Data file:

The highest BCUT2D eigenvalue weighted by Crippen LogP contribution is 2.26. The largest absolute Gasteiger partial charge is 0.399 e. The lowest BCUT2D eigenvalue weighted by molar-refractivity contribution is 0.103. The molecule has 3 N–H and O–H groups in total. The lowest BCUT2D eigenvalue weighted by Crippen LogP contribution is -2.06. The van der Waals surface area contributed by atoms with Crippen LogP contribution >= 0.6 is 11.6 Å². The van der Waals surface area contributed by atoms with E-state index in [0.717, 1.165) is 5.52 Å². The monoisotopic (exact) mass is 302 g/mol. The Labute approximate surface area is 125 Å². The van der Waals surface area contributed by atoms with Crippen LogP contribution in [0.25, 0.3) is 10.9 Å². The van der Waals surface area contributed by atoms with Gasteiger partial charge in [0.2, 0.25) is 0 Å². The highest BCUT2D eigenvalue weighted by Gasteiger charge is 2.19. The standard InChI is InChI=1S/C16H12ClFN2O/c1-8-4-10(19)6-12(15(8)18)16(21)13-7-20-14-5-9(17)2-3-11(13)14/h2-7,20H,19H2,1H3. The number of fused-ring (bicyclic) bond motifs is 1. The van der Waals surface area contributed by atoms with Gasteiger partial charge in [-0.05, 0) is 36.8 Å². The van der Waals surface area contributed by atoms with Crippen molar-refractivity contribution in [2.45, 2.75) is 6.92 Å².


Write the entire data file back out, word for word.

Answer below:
The highest BCUT2D eigenvalue weighted by Crippen LogP contribution is 2.26. The largest absolute Gasteiger partial charge is 0.399 e. The lowest BCUT2D eigenvalue weighted by molar-refractivity contribution is 0.103. The molecule has 3 N–H and O–H groups in total. The lowest BCUT2D eigenvalue weighted by Crippen LogP contribution is -2.06. The van der Waals surface area contributed by atoms with Crippen LogP contribution >= 0.6 is 11.6 Å². The van der Waals surface area contributed by atoms with E-state index in [0.717, 1.165) is 5.52 Å². The monoisotopic (exact) mass is 302 g/mol. The Labute approximate surface area is 125 Å². The van der Waals surface area contributed by atoms with Crippen LogP contribution in [0.25, 0.3) is 10.9 Å². The van der Waals surface area contributed by atoms with Gasteiger partial charge in [0.2, 0.25) is 0 Å². The highest BCUT2D eigenvalue weighted by Gasteiger charge is 2.19. The standard InChI is InChI=1S/C16H12ClFN2O/c1-8-4-10(19)6-12(15(8)18)16(21)13-7-20-14-5-9(17)2-3-11(13)14/h2-7,20H,19H2,1H3. The number of fused-ring (bicyclic) bond motifs is 1. The van der Waals surface area contributed by atoms with Gasteiger partial charge in [-0.05, 0) is 36.8 Å². The van der Waals surface area contributed by atoms with Crippen molar-refractivity contribution in [2.45, 2.75) is 6.92 Å².